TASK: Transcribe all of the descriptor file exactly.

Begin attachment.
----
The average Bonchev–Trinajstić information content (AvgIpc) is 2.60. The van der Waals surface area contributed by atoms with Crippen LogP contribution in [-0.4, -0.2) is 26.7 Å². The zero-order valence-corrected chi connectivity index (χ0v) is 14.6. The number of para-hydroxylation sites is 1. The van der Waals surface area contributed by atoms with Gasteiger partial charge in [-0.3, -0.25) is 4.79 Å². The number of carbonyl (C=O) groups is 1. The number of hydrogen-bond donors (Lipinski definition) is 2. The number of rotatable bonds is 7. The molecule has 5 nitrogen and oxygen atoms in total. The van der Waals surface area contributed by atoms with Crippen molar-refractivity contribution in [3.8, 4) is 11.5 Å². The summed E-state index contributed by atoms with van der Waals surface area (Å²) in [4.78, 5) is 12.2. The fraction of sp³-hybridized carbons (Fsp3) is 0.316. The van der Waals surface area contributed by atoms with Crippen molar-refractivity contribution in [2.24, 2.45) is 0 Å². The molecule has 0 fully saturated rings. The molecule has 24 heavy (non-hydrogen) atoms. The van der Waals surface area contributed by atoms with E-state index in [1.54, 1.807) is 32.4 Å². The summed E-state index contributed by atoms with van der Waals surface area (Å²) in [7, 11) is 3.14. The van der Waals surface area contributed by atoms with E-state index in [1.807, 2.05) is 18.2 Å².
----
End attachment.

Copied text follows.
The average Bonchev–Trinajstić information content (AvgIpc) is 2.60. The van der Waals surface area contributed by atoms with Crippen LogP contribution in [-0.4, -0.2) is 26.7 Å². The zero-order valence-corrected chi connectivity index (χ0v) is 14.6. The number of para-hydroxylation sites is 1. The van der Waals surface area contributed by atoms with Gasteiger partial charge in [-0.3, -0.25) is 4.79 Å². The number of carbonyl (C=O) groups is 1. The number of hydrogen-bond donors (Lipinski definition) is 2. The number of rotatable bonds is 7. The molecule has 5 nitrogen and oxygen atoms in total. The van der Waals surface area contributed by atoms with Crippen molar-refractivity contribution in [3.8, 4) is 11.5 Å². The summed E-state index contributed by atoms with van der Waals surface area (Å²) in [4.78, 5) is 12.2. The fraction of sp³-hybridized carbons (Fsp3) is 0.316. The van der Waals surface area contributed by atoms with Crippen molar-refractivity contribution in [2.24, 2.45) is 0 Å². The molecule has 0 fully saturated rings. The molecule has 24 heavy (non-hydrogen) atoms. The van der Waals surface area contributed by atoms with E-state index in [1.54, 1.807) is 32.4 Å². The summed E-state index contributed by atoms with van der Waals surface area (Å²) in [7, 11) is 3.14. The van der Waals surface area contributed by atoms with E-state index in [1.807, 2.05) is 18.2 Å².